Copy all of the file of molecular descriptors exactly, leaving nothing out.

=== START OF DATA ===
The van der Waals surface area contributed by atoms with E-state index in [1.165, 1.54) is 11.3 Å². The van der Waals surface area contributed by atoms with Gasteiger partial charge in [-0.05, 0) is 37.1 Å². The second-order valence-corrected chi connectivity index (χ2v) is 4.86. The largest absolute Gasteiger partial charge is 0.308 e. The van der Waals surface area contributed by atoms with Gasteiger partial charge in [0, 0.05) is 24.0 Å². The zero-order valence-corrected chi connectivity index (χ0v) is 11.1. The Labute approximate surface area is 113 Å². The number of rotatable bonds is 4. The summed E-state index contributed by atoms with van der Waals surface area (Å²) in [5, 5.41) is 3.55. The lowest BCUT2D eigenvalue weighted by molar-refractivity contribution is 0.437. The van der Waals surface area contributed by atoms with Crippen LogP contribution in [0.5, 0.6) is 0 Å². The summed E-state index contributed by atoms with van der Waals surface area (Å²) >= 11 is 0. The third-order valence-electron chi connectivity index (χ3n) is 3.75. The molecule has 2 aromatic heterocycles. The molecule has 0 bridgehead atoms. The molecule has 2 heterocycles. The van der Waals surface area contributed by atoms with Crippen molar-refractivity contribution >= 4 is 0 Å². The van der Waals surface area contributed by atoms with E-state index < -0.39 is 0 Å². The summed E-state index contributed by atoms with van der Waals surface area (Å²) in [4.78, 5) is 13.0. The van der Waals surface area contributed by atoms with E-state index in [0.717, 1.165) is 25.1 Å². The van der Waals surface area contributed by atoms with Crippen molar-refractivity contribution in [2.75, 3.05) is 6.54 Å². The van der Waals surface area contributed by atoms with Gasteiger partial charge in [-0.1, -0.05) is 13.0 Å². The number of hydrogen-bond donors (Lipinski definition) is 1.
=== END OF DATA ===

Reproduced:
The van der Waals surface area contributed by atoms with E-state index in [1.165, 1.54) is 11.3 Å². The van der Waals surface area contributed by atoms with Gasteiger partial charge in [-0.05, 0) is 37.1 Å². The second-order valence-corrected chi connectivity index (χ2v) is 4.86. The largest absolute Gasteiger partial charge is 0.308 e. The van der Waals surface area contributed by atoms with Gasteiger partial charge in [0, 0.05) is 24.0 Å². The zero-order valence-corrected chi connectivity index (χ0v) is 11.1. The Labute approximate surface area is 113 Å². The number of rotatable bonds is 4. The summed E-state index contributed by atoms with van der Waals surface area (Å²) in [5, 5.41) is 3.55. The lowest BCUT2D eigenvalue weighted by molar-refractivity contribution is 0.437. The van der Waals surface area contributed by atoms with Crippen LogP contribution in [0.5, 0.6) is 0 Å². The summed E-state index contributed by atoms with van der Waals surface area (Å²) >= 11 is 0. The third-order valence-electron chi connectivity index (χ3n) is 3.75. The molecule has 2 aromatic heterocycles. The molecule has 0 bridgehead atoms. The molecule has 2 heterocycles. The van der Waals surface area contributed by atoms with Crippen molar-refractivity contribution >= 4 is 0 Å². The van der Waals surface area contributed by atoms with E-state index < -0.39 is 0 Å². The summed E-state index contributed by atoms with van der Waals surface area (Å²) in [4.78, 5) is 13.0. The van der Waals surface area contributed by atoms with E-state index in [0.717, 1.165) is 25.1 Å². The van der Waals surface area contributed by atoms with Crippen molar-refractivity contribution in [2.75, 3.05) is 6.54 Å². The van der Waals surface area contributed by atoms with Gasteiger partial charge in [-0.1, -0.05) is 13.0 Å². The number of hydrogen-bond donors (Lipinski definition) is 1.